#nmap -sO 192.168.10.133

The flag -sO tells Nmap to perform an IP Protocol Scan. This type of scan iterates through the protocols found in the file nmap-protocols, and creates IP packets for every entry. For the IP protocols TCP, ICMP, UDP, IGMP, and SCTP, Nmap will set valid header values but for the rest, an empty IP packet will be used.

To determine the protocol state, Nmap classifies the different responses received, as follows:

  • If it receives an ICMP protocol unreachable error type 3 code 2, the protocol is marked as closed
  • ICMP unreachable errors type 3 code 1,3,9,10 or 13 indicate that a protocol is filtered
  • If no response is received, the protocol is marked as filtered|open
  • Any other response will cause the protocol to be marked as opened

To specify what protocols should be scanned, we could set the argument -p:
#nmap -p1,3,5 -sO <target>
#nmap -p1-10 -sO <target>

Discovering stateful firewalls by using a TCP ACK scan:

The TCP ACK scanning technique uses packets with the flag ACK on to try to determine if a port is filtered. This technique comes handy when checking if the firewall protecting a host is stateful or stateless.
# nmap -sA 192.168.10.133

The argument -sA tells Nmap to launch a TCP ACK port scan against the target host. The TCP ACK port scanning technique works in the following way:

  • A packet with the flag ACK is sent to each selected port.
  • If the port is open or closed, a RST packet is sent by the target machine.
    This response also indicates that the target host is not behind a stateful firewall.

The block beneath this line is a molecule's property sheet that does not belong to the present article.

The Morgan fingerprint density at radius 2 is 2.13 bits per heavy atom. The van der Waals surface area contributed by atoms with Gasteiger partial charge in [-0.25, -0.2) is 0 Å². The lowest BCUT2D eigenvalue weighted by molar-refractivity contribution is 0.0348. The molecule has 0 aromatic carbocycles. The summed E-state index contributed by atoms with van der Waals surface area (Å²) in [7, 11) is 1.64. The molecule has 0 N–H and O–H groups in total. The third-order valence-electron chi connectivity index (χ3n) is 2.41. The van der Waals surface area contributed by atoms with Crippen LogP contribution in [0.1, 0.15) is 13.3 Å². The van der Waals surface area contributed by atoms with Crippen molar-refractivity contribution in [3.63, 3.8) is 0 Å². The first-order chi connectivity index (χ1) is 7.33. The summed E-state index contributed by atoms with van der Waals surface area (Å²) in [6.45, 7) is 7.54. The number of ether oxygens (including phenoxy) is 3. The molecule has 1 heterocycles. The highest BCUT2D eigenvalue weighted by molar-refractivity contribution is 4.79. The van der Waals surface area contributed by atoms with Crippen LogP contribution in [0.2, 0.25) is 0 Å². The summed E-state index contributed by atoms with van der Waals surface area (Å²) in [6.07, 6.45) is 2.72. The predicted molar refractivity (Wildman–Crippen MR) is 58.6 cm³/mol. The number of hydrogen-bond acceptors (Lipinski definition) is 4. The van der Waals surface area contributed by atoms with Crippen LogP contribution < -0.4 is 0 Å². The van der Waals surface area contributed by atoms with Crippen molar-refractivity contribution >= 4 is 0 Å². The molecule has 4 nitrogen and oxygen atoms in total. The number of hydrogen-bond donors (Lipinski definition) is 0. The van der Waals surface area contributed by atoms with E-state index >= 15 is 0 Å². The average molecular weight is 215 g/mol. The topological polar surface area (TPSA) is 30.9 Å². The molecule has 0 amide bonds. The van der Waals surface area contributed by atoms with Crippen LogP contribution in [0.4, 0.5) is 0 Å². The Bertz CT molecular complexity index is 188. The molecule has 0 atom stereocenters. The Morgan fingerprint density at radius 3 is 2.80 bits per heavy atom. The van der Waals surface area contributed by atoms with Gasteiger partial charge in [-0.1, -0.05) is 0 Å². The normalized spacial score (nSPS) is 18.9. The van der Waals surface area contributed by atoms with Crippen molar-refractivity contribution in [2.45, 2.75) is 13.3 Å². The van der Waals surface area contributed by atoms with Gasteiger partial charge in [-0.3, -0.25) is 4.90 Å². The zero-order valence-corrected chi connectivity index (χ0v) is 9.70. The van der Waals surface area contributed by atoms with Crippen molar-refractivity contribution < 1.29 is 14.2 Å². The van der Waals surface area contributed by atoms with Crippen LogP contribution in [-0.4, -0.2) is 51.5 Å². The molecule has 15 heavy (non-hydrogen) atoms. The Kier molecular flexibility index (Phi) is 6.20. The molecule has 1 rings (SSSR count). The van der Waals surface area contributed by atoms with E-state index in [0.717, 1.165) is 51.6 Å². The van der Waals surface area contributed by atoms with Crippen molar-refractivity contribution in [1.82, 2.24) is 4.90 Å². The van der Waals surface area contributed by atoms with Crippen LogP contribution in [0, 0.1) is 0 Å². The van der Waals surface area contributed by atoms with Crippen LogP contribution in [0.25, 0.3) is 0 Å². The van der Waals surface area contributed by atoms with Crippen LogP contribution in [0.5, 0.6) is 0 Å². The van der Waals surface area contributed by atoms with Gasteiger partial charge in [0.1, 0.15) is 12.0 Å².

• We can determine that a host is firewalled if it does not return a response, or if it
    returns an ICMP error message.

Port states:
Nmap categorizes ports using the following states:

  • Open: Indicates that an application is listening for connections on this port.
  • Closed: Indicates that the probes were received but there is no application listening on this port.
  •  Filtered: Indicates that the probes were not received and the state could not be established. It also indicates that the probes are being dropped by some kind of filtering.
  • Unfiltered: Indicates that the probes were received but a state could not be established.
  • Open/Filtered: Indicates that Nmap couldn’t determine if the port is filtered or open.
  • Closed/Filtered: Indicates that Nmap couldn’t determine if the port is filtered or closed.

Matching services with known security vulnerabilities:

Idle scanning is a very powerful technique, where Nmap takes advantage of an idle host with a predictable IP ID sequence number to spoof the origin IP of a port scan. This session illustrates how to find zombie hosts and use them to spoof your IP address when scanning a remote host with Nmap.